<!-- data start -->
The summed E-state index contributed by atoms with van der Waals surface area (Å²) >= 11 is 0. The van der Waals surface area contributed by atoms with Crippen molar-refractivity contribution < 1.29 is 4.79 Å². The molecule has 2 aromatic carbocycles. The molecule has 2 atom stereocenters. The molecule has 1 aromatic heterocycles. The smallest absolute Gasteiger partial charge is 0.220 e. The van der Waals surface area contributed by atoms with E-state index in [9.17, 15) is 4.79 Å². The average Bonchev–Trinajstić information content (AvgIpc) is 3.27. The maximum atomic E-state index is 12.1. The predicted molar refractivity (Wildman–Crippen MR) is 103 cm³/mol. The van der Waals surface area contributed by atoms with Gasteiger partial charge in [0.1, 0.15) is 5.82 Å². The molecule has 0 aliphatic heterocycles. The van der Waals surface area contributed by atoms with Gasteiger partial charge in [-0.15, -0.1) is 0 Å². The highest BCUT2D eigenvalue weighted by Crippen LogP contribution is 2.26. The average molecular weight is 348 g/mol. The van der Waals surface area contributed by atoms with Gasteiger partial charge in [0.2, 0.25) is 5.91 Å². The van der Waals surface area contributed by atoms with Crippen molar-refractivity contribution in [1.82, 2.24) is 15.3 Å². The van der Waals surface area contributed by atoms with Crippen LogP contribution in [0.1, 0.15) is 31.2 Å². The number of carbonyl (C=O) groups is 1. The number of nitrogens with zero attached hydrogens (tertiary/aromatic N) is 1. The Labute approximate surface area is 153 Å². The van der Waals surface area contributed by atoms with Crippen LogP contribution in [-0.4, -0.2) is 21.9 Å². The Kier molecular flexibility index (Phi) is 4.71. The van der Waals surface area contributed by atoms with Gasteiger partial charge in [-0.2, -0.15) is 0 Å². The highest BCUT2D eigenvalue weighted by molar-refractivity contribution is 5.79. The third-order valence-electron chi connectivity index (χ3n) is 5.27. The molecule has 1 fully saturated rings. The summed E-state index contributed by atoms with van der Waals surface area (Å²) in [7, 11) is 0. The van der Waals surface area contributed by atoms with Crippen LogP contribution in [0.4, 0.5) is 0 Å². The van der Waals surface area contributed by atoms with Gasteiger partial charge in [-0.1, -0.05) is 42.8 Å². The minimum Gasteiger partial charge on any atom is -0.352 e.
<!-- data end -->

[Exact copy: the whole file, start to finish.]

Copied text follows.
The summed E-state index contributed by atoms with van der Waals surface area (Å²) >= 11 is 0. The van der Waals surface area contributed by atoms with Crippen molar-refractivity contribution < 1.29 is 4.79 Å². The molecule has 2 aromatic carbocycles. The molecule has 2 atom stereocenters. The molecule has 1 aromatic heterocycles. The smallest absolute Gasteiger partial charge is 0.220 e. The van der Waals surface area contributed by atoms with E-state index in [9.17, 15) is 4.79 Å². The average Bonchev–Trinajstić information content (AvgIpc) is 3.27. The maximum atomic E-state index is 12.1. The predicted molar refractivity (Wildman–Crippen MR) is 103 cm³/mol. The van der Waals surface area contributed by atoms with Gasteiger partial charge in [0.1, 0.15) is 5.82 Å². The molecule has 0 aliphatic heterocycles. The van der Waals surface area contributed by atoms with Gasteiger partial charge in [-0.15, -0.1) is 0 Å². The highest BCUT2D eigenvalue weighted by Crippen LogP contribution is 2.26. The average molecular weight is 348 g/mol. The van der Waals surface area contributed by atoms with Gasteiger partial charge in [0.2, 0.25) is 5.91 Å². The van der Waals surface area contributed by atoms with Crippen molar-refractivity contribution in [1.82, 2.24) is 15.3 Å². The van der Waals surface area contributed by atoms with Crippen LogP contribution in [0.1, 0.15) is 31.2 Å². The number of carbonyl (C=O) groups is 1. The number of nitrogens with zero attached hydrogens (tertiary/aromatic N) is 1. The Labute approximate surface area is 153 Å². The van der Waals surface area contributed by atoms with Crippen LogP contribution in [-0.4, -0.2) is 21.9 Å². The Kier molecular flexibility index (Phi) is 4.71. The van der Waals surface area contributed by atoms with Gasteiger partial charge in [-0.2, -0.15) is 0 Å². The highest BCUT2D eigenvalue weighted by molar-refractivity contribution is 5.79. The third-order valence-electron chi connectivity index (χ3n) is 5.27. The molecule has 1 fully saturated rings. The summed E-state index contributed by atoms with van der Waals surface area (Å²) in [7, 11) is 0. The van der Waals surface area contributed by atoms with Crippen LogP contribution in [0.4, 0.5) is 0 Å². The van der Waals surface area contributed by atoms with Gasteiger partial charge in [-0.1, -0.05) is 42.8 Å². The minimum Gasteiger partial charge on any atom is -0.352 e.